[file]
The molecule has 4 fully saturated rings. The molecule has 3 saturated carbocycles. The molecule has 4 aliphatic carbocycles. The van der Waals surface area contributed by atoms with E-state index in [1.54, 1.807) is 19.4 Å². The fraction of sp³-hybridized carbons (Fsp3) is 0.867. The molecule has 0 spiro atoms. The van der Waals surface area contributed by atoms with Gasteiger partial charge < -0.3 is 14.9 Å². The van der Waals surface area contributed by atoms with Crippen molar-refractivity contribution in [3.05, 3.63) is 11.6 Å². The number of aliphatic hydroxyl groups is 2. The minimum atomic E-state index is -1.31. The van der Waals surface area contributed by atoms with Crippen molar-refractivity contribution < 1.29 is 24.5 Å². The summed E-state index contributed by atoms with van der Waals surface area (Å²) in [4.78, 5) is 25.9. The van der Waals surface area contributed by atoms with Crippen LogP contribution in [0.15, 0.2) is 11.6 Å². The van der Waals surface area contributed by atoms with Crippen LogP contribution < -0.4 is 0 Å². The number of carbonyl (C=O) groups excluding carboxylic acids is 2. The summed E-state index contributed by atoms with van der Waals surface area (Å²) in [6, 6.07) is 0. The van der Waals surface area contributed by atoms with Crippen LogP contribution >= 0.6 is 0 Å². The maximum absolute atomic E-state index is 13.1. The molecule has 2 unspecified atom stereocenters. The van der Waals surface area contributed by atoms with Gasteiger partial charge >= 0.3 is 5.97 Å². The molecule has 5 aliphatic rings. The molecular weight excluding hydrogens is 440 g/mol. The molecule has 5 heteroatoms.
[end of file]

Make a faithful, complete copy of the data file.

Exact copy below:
The molecule has 4 fully saturated rings. The molecule has 3 saturated carbocycles. The molecule has 4 aliphatic carbocycles. The van der Waals surface area contributed by atoms with E-state index in [1.54, 1.807) is 19.4 Å². The fraction of sp³-hybridized carbons (Fsp3) is 0.867. The molecule has 0 spiro atoms. The van der Waals surface area contributed by atoms with Gasteiger partial charge < -0.3 is 14.9 Å². The van der Waals surface area contributed by atoms with Crippen molar-refractivity contribution in [3.05, 3.63) is 11.6 Å². The number of aliphatic hydroxyl groups is 2. The minimum atomic E-state index is -1.31. The van der Waals surface area contributed by atoms with Crippen molar-refractivity contribution < 1.29 is 24.5 Å². The summed E-state index contributed by atoms with van der Waals surface area (Å²) in [4.78, 5) is 25.9. The van der Waals surface area contributed by atoms with Crippen LogP contribution in [0.15, 0.2) is 11.6 Å². The van der Waals surface area contributed by atoms with Crippen LogP contribution < -0.4 is 0 Å². The number of carbonyl (C=O) groups excluding carboxylic acids is 2. The summed E-state index contributed by atoms with van der Waals surface area (Å²) in [6, 6.07) is 0. The van der Waals surface area contributed by atoms with Crippen LogP contribution >= 0.6 is 0 Å². The maximum absolute atomic E-state index is 13.1. The molecule has 2 unspecified atom stereocenters. The van der Waals surface area contributed by atoms with Gasteiger partial charge >= 0.3 is 5.97 Å². The molecule has 5 aliphatic rings. The molecular weight excluding hydrogens is 440 g/mol. The molecule has 5 heteroatoms.